On the Romanian shore was another monument, the titanic head of the Dacian ruler, Decebalus. Decebalus fought a series of wars against the Romans, winning some before he was defeated definitively by Trajan's army. At forty meters high, the hero's statue was the tallest rock carving in Europe. The part of the outcropping above the chieftain's massive countenance was shaped into a conical cap. The sculptors had given Decebalus a severe expression. His wide, stone eyes glared at us as the ship went past. Anyone who has seen advertisements for European river cruises is likely to have had a glimpse of the Dacian king, scowling in the background above a gorge.
The Decebalus relief does not date from antiquity, as one might suppose, but from the last decade of the Twentieth Century. A Romanian entrepreneur named Dragan commissioned the work. The ambitious Dragan wrested his riches from the wreckage of Comunism. His brand of romantic nationalism inspired his tribute to the Dacian hero. For five years, a team of sculptors had dynamited the cliff, shaping it with a series of controlled explosions. Then they had labored for at least as long again to carve the monarch's features. Lest there be any doubt about the source of the colossal donation to Romania, the relief included a Latin inscription, legible from quite a distance. It read Decebalus Rex -- Dragan Fecit (Decebalus the King -- Made by Dragan).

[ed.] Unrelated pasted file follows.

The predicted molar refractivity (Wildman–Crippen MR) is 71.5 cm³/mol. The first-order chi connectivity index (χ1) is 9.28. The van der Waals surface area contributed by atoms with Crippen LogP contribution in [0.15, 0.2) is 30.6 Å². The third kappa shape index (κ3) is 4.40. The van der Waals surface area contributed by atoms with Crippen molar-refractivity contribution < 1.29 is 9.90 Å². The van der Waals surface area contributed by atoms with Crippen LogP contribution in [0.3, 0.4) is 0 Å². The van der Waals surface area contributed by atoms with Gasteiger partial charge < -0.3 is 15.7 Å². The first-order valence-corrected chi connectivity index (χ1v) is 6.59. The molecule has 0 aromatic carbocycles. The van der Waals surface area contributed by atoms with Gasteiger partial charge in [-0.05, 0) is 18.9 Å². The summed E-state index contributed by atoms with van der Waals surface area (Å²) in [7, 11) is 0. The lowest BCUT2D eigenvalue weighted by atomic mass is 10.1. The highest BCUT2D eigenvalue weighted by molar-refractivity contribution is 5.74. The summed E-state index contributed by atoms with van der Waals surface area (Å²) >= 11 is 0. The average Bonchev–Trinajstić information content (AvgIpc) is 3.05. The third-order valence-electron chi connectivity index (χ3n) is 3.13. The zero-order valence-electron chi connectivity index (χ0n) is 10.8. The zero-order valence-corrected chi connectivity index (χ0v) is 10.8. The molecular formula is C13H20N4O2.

Another place of interest on the Romanian side was a small monastery, the reconstruction of a late medieval one that had been demolished and rebuilt repeatedly over the course of 500 years. The latest iteration of the Mraconia Monastery dated from 1993. Its predecessor had been inundated once the dams were completed. Part of the monastery stood atop a concrete boathouse, and I thought about how isolated it must have been before an inland, modern road had been extended to reach it. Only a few monks were in residence. Wide steps led from the water's edge to the white church, one with three dark-tiled domes in the Romanian eclesiastical style. Atop the central dome and the pair of smaller domes on the bell towers were shiny, gold-toned crucifixes. The river lapped incessantly at the base of the picturesque compound, which resembled a toy model of a monastery even before it began to dwindle from view.